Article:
When they were asked about the characteristics that represent them the most from their maps, a woman replied: “My ethnic background. I am so grateful that I was born and raised in this region, more specifically in this tribe, because I have had the chance to know what it’s like to support and be supported by others even if they don’t know you. This is not just because we belong to the same tribe, but my people are very generous and helpful towards everyone no matter who you are, where you are from, or your religion.” She added: “My sister once came across some foreign tourists who couldn’t find a hotel to spend the night, and she gladly offered them her house for them to stay in while she stayed at mine. This is how we were raised: help all people who are in need.” I noticed that she used the word “all,” referring to everyone. She didn’t say Moroccans or people that are only from her tribe or following the same religion.
Towards the end of the session, we were thrilled to hear from the participants that the identity mapping activity, in addition to all the activities that were conducted during the IMAGINE workshop, gave them a push forward and widened their perspectives about themselves, how they want to live their lives, and that they are now one step closer to who they are.
Part 2: Self-Discovery and Heritage Mapping at the Faculty of Sharia, USMBA Fes
The second time I attended an IMAGINE empowerment workshop, it was held with female students from the Faculty of Islamic Theology (Sharia) of University Sidi Mohamed Ben Abdellah (USMBA) in Fes. Within the multiculturalism and identity exploration context, Soukaina and myself, Cultural Field Coordinators, conducted two activities from the Manual of Participatory Ethnographic Methodologies for the USAID Religious and Ethnic Minorities Activity (REMA).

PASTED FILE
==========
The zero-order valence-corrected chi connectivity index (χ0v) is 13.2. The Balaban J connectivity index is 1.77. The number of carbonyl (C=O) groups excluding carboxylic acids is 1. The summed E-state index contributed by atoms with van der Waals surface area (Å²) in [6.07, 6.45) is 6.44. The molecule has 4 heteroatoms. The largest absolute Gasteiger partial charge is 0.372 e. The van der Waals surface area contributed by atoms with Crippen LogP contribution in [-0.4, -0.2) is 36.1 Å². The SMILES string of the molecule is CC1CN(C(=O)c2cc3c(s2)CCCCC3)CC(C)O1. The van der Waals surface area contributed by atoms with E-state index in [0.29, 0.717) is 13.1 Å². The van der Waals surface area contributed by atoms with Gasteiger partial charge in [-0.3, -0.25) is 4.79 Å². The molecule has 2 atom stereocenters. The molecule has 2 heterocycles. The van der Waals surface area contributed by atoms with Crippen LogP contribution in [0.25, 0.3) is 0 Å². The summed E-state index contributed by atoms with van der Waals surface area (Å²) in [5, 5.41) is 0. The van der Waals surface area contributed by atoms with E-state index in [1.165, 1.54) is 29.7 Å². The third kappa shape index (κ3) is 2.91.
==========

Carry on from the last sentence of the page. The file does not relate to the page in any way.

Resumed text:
Soukaina conducted the first activity, called The River of Life. The goal of this activity is to give participants an example of how events impact and shape our lives, molding and forging our personalities over time, while introducing new concepts such as tolerance and multiculturalism, sometimes without us even noticing. Soukaina presented an example of her own life river and then gave the floor to the participants to talk about their own experiences. We received many responses, but what caught my attention in particular was how the participants were surprised when they discovered that they actually had stories to share with us and that they knew more than they had previously thought about coexistence and multiculturalism. They just hadn’t ever had the chance to talk about or even contemplate it before the activity.
When the participants were asked about what, as Moroccans, they are most proud of, they shared several answers: multiculturalism, traditional clothes, monuments and locations in Morocco, languages, architecture, hospitality, flexibility and coexistence.
Pictures taken by FC Amal Mansouri, IMAGINE workshop, Chariaa Faculty, Fes, 2021